Does your story have what publishers want? At the recent YA workshop I attended hosted by Jeni Mawter, we discussed what publishers look for in a novel. This was the consensus (for YA fiction):
- YA appeal - but what appeals to young adults? They want a story they can relate to, but also different enough from the everyday that they can be swept away. Paranormal fiction is so popular because it's dangerous, but the magic element means that the reader is safe - this doesn't happen in real life (unlike thrillers).
- Morally acceptable - What? I hear you say - sounds boring? No. There can be unethical characters, but the essence of the story will support the societal concept that this is wrong. For example, you can have racist characters, but it will be made obvious in the story that this is not the way to live among each other.
- Innovative - Vampirebots? Time-travelling monkeys that can tell the future? Every now and then a novelist hits on something fresh. The irony of this is that the market will then demand a stream of the same type of novels.
- Characters you can't forget - Who can forget Rue from Hunger Games? (sniff). Write characters that haunt our memories long after we close the last page.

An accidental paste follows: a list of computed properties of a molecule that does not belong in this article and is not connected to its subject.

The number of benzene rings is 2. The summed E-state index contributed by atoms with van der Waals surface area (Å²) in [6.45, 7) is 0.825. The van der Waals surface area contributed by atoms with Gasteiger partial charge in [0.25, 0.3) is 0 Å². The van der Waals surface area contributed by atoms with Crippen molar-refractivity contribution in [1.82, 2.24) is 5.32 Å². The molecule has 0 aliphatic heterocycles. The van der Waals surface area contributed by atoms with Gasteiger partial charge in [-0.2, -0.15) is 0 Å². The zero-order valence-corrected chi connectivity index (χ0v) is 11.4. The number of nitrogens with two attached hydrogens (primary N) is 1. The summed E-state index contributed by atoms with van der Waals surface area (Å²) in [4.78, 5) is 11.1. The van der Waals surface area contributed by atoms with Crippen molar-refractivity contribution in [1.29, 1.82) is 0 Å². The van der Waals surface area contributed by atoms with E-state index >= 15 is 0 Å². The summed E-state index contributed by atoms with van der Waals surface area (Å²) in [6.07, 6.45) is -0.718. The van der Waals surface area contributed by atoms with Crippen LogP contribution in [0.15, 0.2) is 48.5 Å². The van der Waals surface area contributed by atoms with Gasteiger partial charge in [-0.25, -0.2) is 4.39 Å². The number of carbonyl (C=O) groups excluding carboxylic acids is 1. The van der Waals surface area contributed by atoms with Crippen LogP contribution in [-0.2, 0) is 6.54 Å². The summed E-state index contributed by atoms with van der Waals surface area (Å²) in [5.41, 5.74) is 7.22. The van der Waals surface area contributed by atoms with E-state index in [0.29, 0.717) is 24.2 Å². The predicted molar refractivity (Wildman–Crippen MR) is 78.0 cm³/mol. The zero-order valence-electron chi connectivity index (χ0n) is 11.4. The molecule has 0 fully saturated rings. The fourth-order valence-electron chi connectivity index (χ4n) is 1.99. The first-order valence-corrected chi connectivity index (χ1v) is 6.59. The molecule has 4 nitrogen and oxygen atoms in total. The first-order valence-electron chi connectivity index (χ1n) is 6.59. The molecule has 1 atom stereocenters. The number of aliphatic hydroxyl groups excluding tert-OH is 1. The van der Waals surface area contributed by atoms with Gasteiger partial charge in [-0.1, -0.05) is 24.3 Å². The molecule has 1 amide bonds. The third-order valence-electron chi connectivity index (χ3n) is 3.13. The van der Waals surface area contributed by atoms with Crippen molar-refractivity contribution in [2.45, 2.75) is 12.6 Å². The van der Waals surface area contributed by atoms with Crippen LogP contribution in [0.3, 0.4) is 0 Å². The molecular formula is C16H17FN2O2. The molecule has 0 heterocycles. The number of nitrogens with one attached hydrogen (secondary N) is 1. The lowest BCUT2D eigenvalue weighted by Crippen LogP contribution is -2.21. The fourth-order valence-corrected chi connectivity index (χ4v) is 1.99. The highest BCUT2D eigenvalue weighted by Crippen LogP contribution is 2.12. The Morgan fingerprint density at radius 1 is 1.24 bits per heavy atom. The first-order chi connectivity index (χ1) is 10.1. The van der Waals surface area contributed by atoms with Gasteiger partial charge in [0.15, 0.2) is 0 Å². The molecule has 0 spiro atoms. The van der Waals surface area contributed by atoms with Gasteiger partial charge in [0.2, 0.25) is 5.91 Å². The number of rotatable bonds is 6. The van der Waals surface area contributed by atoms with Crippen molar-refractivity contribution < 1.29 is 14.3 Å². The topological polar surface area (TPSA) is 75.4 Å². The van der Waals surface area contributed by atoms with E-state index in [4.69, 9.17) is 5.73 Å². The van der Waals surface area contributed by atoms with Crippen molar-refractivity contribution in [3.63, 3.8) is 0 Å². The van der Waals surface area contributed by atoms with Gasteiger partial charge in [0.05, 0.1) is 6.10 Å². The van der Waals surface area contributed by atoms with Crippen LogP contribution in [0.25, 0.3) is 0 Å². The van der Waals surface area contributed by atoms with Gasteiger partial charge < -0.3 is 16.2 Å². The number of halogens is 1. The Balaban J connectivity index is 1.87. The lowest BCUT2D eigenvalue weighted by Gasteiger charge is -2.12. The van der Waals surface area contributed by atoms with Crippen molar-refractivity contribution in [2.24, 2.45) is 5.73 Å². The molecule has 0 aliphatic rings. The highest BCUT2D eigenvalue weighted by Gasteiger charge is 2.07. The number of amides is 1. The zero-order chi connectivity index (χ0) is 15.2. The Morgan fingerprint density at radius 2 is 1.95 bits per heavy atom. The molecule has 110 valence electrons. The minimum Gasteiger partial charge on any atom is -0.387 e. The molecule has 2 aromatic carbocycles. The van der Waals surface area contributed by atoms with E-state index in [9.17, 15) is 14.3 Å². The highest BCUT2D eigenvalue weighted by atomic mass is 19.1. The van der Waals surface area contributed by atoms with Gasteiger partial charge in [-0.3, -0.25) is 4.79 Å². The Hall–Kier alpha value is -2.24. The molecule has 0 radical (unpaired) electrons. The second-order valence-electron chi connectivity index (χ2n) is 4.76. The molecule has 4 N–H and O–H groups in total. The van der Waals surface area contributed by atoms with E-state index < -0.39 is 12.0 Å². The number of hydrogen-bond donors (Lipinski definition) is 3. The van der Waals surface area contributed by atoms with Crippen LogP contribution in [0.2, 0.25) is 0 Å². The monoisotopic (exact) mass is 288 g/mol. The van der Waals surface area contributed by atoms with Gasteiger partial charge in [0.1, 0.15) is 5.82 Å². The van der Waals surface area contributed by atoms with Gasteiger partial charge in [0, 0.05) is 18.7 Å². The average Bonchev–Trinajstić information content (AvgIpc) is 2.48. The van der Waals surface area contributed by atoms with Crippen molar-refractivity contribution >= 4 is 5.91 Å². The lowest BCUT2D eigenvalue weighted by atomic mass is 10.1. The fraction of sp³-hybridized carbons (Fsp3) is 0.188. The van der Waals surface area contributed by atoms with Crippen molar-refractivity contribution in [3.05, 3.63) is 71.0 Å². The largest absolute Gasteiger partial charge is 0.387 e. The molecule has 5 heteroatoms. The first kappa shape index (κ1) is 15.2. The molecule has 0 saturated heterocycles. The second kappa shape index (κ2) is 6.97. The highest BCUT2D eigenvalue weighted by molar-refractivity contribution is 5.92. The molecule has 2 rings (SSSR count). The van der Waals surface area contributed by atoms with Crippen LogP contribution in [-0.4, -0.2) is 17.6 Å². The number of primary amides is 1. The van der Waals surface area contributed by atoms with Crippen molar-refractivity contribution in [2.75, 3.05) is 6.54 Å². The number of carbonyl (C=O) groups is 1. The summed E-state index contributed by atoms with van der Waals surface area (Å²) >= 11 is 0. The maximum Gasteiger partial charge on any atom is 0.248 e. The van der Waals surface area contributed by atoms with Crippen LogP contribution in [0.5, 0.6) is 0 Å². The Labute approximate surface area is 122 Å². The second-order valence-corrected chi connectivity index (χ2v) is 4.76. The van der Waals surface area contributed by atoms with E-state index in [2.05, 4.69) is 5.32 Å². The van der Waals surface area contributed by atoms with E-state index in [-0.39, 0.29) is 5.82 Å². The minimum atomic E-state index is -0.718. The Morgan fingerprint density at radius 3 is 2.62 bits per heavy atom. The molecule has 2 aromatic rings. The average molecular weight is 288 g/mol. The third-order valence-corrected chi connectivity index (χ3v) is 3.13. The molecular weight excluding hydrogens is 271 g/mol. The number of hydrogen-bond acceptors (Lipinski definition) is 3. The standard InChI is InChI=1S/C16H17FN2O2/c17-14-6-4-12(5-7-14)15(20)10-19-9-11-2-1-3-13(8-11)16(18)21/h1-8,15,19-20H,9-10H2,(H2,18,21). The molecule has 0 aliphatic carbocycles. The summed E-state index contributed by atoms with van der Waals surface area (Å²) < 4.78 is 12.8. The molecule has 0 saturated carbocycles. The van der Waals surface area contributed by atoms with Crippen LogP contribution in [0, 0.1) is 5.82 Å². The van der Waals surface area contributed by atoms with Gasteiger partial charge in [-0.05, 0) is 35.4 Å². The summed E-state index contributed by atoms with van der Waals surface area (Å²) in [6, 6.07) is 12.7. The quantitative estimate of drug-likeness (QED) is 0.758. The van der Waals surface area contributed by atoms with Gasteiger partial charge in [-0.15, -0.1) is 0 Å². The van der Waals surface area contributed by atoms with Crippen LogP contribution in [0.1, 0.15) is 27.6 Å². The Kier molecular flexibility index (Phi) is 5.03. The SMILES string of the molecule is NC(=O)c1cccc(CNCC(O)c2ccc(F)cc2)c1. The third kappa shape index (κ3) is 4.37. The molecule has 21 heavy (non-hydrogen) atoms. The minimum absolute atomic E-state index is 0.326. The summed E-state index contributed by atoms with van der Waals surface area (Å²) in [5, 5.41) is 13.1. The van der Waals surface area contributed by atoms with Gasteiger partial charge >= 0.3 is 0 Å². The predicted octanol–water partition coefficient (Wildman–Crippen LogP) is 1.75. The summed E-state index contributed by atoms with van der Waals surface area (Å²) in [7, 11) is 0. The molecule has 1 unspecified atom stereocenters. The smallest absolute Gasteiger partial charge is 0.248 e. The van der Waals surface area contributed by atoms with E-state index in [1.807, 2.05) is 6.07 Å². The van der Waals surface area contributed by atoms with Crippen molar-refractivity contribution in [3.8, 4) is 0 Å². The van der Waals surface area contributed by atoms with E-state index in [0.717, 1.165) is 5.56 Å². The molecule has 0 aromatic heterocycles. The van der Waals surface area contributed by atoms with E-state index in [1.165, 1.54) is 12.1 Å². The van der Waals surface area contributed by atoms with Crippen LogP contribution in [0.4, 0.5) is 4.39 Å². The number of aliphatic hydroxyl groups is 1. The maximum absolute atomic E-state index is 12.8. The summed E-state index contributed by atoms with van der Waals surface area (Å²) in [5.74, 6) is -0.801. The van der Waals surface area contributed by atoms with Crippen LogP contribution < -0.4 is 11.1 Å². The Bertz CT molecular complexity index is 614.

- Original Voice - The best way to do this (I think) is to write true to your own voice, don't try to imitate someone else's style. The world does not need another Steinbeck, we already have his novels, write your own.
- Fresh use of language - language evolves radically, in fact 'radically' is not a buzz word anymore, nor is 'buzz word'. Although I see it in a lot of novels, none of the teens at my high school spell out OMG when they're speaking. It's not hard to see how teens and YAs speak, just check out their Facebook pages and blogs (but not in a stalky way).
- Story that moves the reader - does your story evoke emotion? It doesn't have to be sadness or joy, perhaps fear or anger?
Can you think of anything else to add to this list? I think if I was to ever self-publish I'd still use a list like this to make sure my work measured up.